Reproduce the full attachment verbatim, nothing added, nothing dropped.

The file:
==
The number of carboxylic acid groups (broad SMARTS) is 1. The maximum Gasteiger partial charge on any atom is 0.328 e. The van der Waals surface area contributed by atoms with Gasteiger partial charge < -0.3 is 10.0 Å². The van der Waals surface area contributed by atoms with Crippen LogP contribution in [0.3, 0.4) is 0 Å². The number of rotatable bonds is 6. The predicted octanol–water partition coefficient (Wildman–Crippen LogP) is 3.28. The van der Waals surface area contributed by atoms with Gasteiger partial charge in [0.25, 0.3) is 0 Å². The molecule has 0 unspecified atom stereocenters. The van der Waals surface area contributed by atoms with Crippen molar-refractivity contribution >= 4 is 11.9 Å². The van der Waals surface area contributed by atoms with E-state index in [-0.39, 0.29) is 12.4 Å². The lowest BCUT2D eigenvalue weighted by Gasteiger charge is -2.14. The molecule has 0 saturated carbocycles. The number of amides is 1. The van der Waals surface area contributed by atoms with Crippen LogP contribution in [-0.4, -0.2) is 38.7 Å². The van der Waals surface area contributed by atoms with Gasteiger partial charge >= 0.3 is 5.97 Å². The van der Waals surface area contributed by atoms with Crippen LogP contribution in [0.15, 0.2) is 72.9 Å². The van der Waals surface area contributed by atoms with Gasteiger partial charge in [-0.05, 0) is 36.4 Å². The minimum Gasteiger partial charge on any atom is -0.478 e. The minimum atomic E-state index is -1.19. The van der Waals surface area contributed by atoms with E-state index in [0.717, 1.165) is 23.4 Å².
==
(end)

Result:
The number of carboxylic acid groups (broad SMARTS) is 1. The maximum Gasteiger partial charge on any atom is 0.328 e. The van der Waals surface area contributed by atoms with Gasteiger partial charge < -0.3 is 10.0 Å². The van der Waals surface area contributed by atoms with Crippen LogP contribution in [0.3, 0.4) is 0 Å². The number of rotatable bonds is 6. The predicted octanol–water partition coefficient (Wildman–Crippen LogP) is 3.28. The van der Waals surface area contributed by atoms with Gasteiger partial charge in [0.25, 0.3) is 0 Å². The molecule has 0 unspecified atom stereocenters. The van der Waals surface area contributed by atoms with Crippen molar-refractivity contribution >= 4 is 11.9 Å². The van der Waals surface area contributed by atoms with E-state index in [-0.39, 0.29) is 12.4 Å². The lowest BCUT2D eigenvalue weighted by Gasteiger charge is -2.14. The molecule has 0 saturated carbocycles. The number of amides is 1. The van der Waals surface area contributed by atoms with Crippen LogP contribution in [-0.4, -0.2) is 38.7 Å². The van der Waals surface area contributed by atoms with Gasteiger partial charge >= 0.3 is 5.97 Å². The van der Waals surface area contributed by atoms with Crippen LogP contribution in [0.15, 0.2) is 72.9 Å². The van der Waals surface area contributed by atoms with Gasteiger partial charge in [-0.05, 0) is 36.4 Å². The minimum Gasteiger partial charge on any atom is -0.478 e. The minimum atomic E-state index is -1.19. The van der Waals surface area contributed by atoms with E-state index in [0.717, 1.165) is 23.4 Å².